The domino effect of the financial meltdown, speculative pressure on once ignored food markets and the global energy crisis sent food commodity prices careening in 2007. Consumers would be forced to dive deep into their pockets even as their incomes shrunk against the gargantuan demands of the international market. Yet, for West Africa, the effects were nothing new, for years the region’s citizens have battled sprinting commodities matched only by a legacy of inadequate food production.
West Africa's risky reliance on imported staple foods is restricting smallholder farmers from their own markets. Enabling market access is not just another form of outreach but is mitigating against a fundamental injustice. If we accept that people have a right to food security, then for producers this is inextricably linked to market security. If West Africa can improve its staple food production, then it not only saves potential billions in foreign exchange, it can dramatically improve the livelihoods of its large population of smallholder farmers.
At the recently held CFS, Aziz Elbehri Senior Economist at the FAO, presented the preliminary findings of a five year study on how to scale up the value chains of commonly eaten staple crops like Maize, Rice, Sorghum and Cassava in the region. The product of a joint FAO and IFAD partnership spearheaded by IFAD’s West and Central Africa Division and FAO’s Trade and Markets Division, it builds on a previous European Union funded research on selected value chains in the region. The report identified best practices across the region and also explored ways government and private sector could collaborate.
West African staple crops on sale in Rome's Vittorio Emanuele Market
Rallying the actors
The food price crisis and its effects on national import bills was a wake up call for some of the region's governments . "There was an increased attention to staple foods...we saw national initiatives to improve maize, rice and cassava value chains,’’ said Elbehri. The staple crops study reviewed these national investment strategies and their implementation, researchers analysed how investments should be prioritised in local contexts, how to improve the competitiveness of relevant chains and more importantly, how to ensure that the potential growth that comes as a result of this scaling up is pro-poor and gender responsive. It analysed cassava value chains in Ghana and Cameroon, rice and sorghum in Mali , rice in Senegal and Maize in Burkina Faso among others.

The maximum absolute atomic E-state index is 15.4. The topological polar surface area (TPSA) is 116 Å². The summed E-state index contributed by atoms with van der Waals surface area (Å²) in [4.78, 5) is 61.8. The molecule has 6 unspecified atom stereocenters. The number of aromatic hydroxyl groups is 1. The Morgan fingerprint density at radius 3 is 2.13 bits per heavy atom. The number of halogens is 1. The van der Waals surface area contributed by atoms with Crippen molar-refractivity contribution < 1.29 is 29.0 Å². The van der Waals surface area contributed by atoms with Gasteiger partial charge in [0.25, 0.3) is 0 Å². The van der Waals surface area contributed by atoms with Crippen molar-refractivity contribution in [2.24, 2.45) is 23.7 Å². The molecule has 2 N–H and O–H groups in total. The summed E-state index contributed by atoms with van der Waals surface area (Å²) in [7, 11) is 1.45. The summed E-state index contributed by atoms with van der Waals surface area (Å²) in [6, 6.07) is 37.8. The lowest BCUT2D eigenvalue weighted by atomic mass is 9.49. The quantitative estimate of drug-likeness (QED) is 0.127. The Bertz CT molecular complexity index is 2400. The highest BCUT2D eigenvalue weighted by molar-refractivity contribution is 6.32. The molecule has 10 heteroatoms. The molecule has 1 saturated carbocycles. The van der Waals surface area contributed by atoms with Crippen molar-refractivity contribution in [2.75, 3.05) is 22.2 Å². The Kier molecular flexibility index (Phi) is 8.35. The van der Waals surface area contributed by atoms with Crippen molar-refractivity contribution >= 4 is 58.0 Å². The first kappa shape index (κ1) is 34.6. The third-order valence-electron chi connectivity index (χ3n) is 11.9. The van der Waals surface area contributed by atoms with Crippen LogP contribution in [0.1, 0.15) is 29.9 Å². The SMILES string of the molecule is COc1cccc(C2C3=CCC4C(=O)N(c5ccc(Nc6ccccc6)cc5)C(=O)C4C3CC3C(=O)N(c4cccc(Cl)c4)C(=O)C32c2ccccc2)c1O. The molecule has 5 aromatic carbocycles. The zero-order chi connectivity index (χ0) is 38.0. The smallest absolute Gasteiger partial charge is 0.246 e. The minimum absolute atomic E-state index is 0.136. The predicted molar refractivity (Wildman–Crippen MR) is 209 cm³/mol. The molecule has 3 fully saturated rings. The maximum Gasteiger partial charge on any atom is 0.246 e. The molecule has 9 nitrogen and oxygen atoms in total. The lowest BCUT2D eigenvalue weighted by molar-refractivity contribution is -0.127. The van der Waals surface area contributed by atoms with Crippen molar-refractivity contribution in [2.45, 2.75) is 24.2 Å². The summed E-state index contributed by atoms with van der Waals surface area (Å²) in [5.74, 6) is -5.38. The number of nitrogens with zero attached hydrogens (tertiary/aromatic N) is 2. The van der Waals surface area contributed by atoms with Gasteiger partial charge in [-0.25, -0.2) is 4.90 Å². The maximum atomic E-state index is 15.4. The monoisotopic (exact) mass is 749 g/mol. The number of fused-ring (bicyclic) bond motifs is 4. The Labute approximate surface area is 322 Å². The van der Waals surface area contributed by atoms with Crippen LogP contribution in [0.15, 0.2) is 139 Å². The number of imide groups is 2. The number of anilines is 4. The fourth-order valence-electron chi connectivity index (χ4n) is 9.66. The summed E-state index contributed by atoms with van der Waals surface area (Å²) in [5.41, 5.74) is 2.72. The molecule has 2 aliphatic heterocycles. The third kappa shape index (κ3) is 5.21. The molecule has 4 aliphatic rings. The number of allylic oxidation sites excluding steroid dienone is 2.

Promoting a multi-actor model of partnership, including public agencies, credit agencies, agro-industry and producers, the report stressed the importance of capacity development, particularly for producer organisations in the region.
West African governments were also urged to provide a ‘balance of domestic policies with regional trade facilitation’ and the report suggested that the region was missing a unique opportunity to bring lucrative informal trade networks into the formal economy.
Mamadou Sissoko, honorary president of The Network of Peasant Organizations and Producers in West Africa (ROPPA), who was invited to review the findings, pointed to several areas which he felt could be more widely explored by researchers.
Sissoko said that governments and the international community must see agriculture as a ‘public good’ and that systems that allow fair pricing to farmers must be developed and easily accessible. He also stressed the need for calamity funds and access to improved technologies. A farmer himself, Sissoko then advocated for the use of animal traction which he said could increase farm production by sixty percent for many smallholders.
The report may prove to be a valuable asset to governments developing value chain investment strategies. Unquestionably, if this study promotes smallholder’s inclusion then it must also be accessible (at the minimum) to the region's producer organisations. If it is to go beyond reporting then it must be transformative. The findings should be shared as widely as possible for the benefit of all the relevant stakeholders and in languages and media that can be easily understood and appreciated.
A section on the lessons learnt from the maize value chain could become the basis of a teaching or advocacy tool for these producers. This document (and all relevant IFAD/FAO studies) should feed into a knowledge bank and be shared with partners, especially the groups that need empowering information most - producer networks.
Through dialogue with regional partners working on staple crop value chains (such as WFP’s the Purchase for Progress initiative or federal cooperative agencies), valuable lessons learnt can be shared with the management and membership of producer organisations. This would help to sensitize regional groups to the potential bottlenecks within their value chains as well as help them create appropriate solutions.
If West African countries are to scale up their staple crop production, then as the study noted, partnerships, knowledge sharing and an inclusion of all actors – particularly women and other marginalized groups -- is essential. IFAD must continue to partner with other UN agencies to increase global understanding of local challenges, while simultaneously ensuring that those at the grassroots remain engaged.
7/11/2013: FAO's Trade and Markets Division indicates that plans are in place to distribute publications based on the study to producer organisations in the region.
Patrina Pink is an intern in the Communications Division of the International Fund for Agricultural Development, IFAD. She is also completing a Masters in Human Development and Food Security.